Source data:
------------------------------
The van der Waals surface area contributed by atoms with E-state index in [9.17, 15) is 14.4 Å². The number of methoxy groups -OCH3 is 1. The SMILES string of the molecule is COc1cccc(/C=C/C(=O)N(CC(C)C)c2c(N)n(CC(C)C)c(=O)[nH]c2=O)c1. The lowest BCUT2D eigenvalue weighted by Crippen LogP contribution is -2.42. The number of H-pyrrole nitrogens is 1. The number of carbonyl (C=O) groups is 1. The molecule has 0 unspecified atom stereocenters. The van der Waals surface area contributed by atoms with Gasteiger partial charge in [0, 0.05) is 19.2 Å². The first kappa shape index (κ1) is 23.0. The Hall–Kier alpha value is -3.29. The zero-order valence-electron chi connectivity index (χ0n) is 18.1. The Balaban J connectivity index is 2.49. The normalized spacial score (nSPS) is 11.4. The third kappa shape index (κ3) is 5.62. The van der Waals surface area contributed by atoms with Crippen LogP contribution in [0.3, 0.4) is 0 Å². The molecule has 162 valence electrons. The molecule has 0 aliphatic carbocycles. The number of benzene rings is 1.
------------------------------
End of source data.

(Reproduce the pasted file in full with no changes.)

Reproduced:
The van der Waals surface area contributed by atoms with E-state index in [9.17, 15) is 14.4 Å². The number of methoxy groups -OCH3 is 1. The SMILES string of the molecule is COc1cccc(/C=C/C(=O)N(CC(C)C)c2c(N)n(CC(C)C)c(=O)[nH]c2=O)c1. The lowest BCUT2D eigenvalue weighted by Crippen LogP contribution is -2.42. The number of H-pyrrole nitrogens is 1. The number of carbonyl (C=O) groups is 1. The molecule has 0 unspecified atom stereocenters. The van der Waals surface area contributed by atoms with Gasteiger partial charge in [0, 0.05) is 19.2 Å². The first kappa shape index (κ1) is 23.0. The Hall–Kier alpha value is -3.29. The zero-order valence-electron chi connectivity index (χ0n) is 18.1. The Balaban J connectivity index is 2.49. The normalized spacial score (nSPS) is 11.4. The third kappa shape index (κ3) is 5.62. The van der Waals surface area contributed by atoms with Crippen LogP contribution in [0.3, 0.4) is 0 Å². The molecule has 162 valence electrons. The molecule has 0 aliphatic carbocycles. The number of benzene rings is 1.